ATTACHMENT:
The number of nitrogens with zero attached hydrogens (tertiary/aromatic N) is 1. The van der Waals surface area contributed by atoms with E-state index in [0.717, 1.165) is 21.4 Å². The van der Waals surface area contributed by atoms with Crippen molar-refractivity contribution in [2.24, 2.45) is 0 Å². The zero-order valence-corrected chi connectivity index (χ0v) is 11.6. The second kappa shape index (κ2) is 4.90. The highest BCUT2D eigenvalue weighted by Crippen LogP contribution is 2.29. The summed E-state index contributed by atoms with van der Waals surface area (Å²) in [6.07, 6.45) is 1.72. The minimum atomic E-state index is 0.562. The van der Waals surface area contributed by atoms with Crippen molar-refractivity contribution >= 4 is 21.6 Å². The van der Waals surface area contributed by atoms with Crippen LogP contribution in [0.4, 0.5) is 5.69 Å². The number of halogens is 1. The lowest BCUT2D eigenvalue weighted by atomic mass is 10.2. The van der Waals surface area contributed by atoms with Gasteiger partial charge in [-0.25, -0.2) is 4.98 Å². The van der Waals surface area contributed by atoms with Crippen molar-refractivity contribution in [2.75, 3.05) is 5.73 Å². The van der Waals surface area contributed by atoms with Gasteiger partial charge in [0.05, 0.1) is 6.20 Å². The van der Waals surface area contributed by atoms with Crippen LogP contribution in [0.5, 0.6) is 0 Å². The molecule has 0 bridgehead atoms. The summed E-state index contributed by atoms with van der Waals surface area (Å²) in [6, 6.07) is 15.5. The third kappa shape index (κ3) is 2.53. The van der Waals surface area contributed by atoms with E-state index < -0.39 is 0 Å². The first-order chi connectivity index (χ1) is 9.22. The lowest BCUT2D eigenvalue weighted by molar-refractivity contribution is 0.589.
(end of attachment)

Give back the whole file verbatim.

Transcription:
The number of nitrogens with zero attached hydrogens (tertiary/aromatic N) is 1. The van der Waals surface area contributed by atoms with E-state index in [0.717, 1.165) is 21.4 Å². The van der Waals surface area contributed by atoms with Crippen molar-refractivity contribution in [2.24, 2.45) is 0 Å². The zero-order valence-corrected chi connectivity index (χ0v) is 11.6. The second kappa shape index (κ2) is 4.90. The highest BCUT2D eigenvalue weighted by Crippen LogP contribution is 2.29. The summed E-state index contributed by atoms with van der Waals surface area (Å²) in [6.07, 6.45) is 1.72. The minimum atomic E-state index is 0.562. The van der Waals surface area contributed by atoms with Crippen molar-refractivity contribution >= 4 is 21.6 Å². The van der Waals surface area contributed by atoms with Crippen LogP contribution in [0.4, 0.5) is 5.69 Å². The number of halogens is 1. The lowest BCUT2D eigenvalue weighted by atomic mass is 10.2. The van der Waals surface area contributed by atoms with Gasteiger partial charge in [-0.25, -0.2) is 4.98 Å². The van der Waals surface area contributed by atoms with Crippen molar-refractivity contribution in [2.75, 3.05) is 5.73 Å². The van der Waals surface area contributed by atoms with Gasteiger partial charge in [0.05, 0.1) is 6.20 Å². The van der Waals surface area contributed by atoms with Crippen LogP contribution in [0.5, 0.6) is 0 Å². The molecule has 0 bridgehead atoms. The summed E-state index contributed by atoms with van der Waals surface area (Å²) in [6, 6.07) is 15.5. The third kappa shape index (κ3) is 2.53. The van der Waals surface area contributed by atoms with E-state index < -0.39 is 0 Å². The first-order chi connectivity index (χ1) is 9.22. The lowest BCUT2D eigenvalue weighted by molar-refractivity contribution is 0.589.